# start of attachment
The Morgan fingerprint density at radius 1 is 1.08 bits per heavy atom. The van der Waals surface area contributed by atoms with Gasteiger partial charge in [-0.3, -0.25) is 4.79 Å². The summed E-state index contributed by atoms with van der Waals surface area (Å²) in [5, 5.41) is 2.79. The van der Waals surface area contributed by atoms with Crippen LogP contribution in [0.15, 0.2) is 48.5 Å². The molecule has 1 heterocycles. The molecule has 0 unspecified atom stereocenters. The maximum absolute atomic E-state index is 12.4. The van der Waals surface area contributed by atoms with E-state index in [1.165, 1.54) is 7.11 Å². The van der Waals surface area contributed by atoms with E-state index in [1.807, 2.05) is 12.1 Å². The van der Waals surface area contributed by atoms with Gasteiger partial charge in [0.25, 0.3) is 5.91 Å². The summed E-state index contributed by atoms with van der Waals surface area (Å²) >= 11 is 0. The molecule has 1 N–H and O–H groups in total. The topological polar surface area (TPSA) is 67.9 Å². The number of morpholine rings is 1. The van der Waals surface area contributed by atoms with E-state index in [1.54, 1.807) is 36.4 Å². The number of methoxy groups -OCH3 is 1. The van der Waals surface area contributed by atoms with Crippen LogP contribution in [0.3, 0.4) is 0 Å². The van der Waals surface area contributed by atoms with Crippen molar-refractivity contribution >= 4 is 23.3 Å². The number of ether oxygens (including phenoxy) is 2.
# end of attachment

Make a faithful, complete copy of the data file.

The Morgan fingerprint density at radius 1 is 1.08 bits per heavy atom. The van der Waals surface area contributed by atoms with Gasteiger partial charge in [-0.3, -0.25) is 4.79 Å². The summed E-state index contributed by atoms with van der Waals surface area (Å²) in [5, 5.41) is 2.79. The van der Waals surface area contributed by atoms with Crippen LogP contribution in [0.15, 0.2) is 48.5 Å². The molecule has 1 heterocycles. The molecule has 0 unspecified atom stereocenters. The maximum absolute atomic E-state index is 12.4. The van der Waals surface area contributed by atoms with E-state index in [1.165, 1.54) is 7.11 Å². The van der Waals surface area contributed by atoms with E-state index in [1.807, 2.05) is 12.1 Å². The van der Waals surface area contributed by atoms with Gasteiger partial charge in [0.25, 0.3) is 5.91 Å². The summed E-state index contributed by atoms with van der Waals surface area (Å²) >= 11 is 0. The molecule has 1 N–H and O–H groups in total. The topological polar surface area (TPSA) is 67.9 Å². The number of morpholine rings is 1. The van der Waals surface area contributed by atoms with E-state index in [1.54, 1.807) is 36.4 Å². The number of methoxy groups -OCH3 is 1. The van der Waals surface area contributed by atoms with Crippen LogP contribution in [0.3, 0.4) is 0 Å². The van der Waals surface area contributed by atoms with Crippen molar-refractivity contribution >= 4 is 23.3 Å². The number of ether oxygens (including phenoxy) is 2.